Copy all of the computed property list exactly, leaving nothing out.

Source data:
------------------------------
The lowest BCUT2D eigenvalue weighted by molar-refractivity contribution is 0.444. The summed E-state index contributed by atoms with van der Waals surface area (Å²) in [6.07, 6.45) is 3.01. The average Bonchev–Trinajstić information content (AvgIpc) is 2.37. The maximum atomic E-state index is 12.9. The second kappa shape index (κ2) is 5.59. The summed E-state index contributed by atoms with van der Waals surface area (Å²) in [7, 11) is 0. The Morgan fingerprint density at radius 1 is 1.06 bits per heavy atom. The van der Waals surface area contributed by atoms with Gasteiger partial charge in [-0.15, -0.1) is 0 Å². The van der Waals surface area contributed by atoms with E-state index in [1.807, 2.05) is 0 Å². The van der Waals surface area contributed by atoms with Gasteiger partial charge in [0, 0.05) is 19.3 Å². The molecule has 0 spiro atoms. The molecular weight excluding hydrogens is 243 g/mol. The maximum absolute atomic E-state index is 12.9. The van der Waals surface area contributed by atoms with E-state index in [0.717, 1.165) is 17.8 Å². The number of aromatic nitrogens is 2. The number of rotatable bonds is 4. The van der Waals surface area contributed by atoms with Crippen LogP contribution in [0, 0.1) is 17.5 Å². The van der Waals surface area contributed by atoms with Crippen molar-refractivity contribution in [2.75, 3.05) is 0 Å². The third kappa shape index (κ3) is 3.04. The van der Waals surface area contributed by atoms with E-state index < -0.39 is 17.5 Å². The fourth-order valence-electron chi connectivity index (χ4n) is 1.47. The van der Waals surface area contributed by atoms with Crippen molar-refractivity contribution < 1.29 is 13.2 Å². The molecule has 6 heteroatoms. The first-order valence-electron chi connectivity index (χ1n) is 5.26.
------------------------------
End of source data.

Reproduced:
The lowest BCUT2D eigenvalue weighted by molar-refractivity contribution is 0.444. The summed E-state index contributed by atoms with van der Waals surface area (Å²) in [6.07, 6.45) is 3.01. The average Bonchev–Trinajstić information content (AvgIpc) is 2.37. The maximum atomic E-state index is 12.9. The second kappa shape index (κ2) is 5.59. The summed E-state index contributed by atoms with van der Waals surface area (Å²) in [7, 11) is 0. The Morgan fingerprint density at radius 1 is 1.06 bits per heavy atom. The van der Waals surface area contributed by atoms with Gasteiger partial charge in [-0.15, -0.1) is 0 Å². The van der Waals surface area contributed by atoms with E-state index in [1.807, 2.05) is 0 Å². The van der Waals surface area contributed by atoms with Gasteiger partial charge in [0, 0.05) is 19.3 Å². The molecule has 0 spiro atoms. The molecular weight excluding hydrogens is 243 g/mol. The maximum absolute atomic E-state index is 12.9. The van der Waals surface area contributed by atoms with E-state index in [0.717, 1.165) is 17.8 Å². The number of aromatic nitrogens is 2. The number of rotatable bonds is 4. The van der Waals surface area contributed by atoms with Crippen LogP contribution in [0, 0.1) is 17.5 Å². The van der Waals surface area contributed by atoms with Crippen molar-refractivity contribution in [2.75, 3.05) is 0 Å². The third kappa shape index (κ3) is 3.04. The van der Waals surface area contributed by atoms with E-state index < -0.39 is 17.5 Å². The fourth-order valence-electron chi connectivity index (χ4n) is 1.47. The van der Waals surface area contributed by atoms with Crippen molar-refractivity contribution < 1.29 is 13.2 Å². The molecule has 6 heteroatoms. The first-order valence-electron chi connectivity index (χ1n) is 5.26.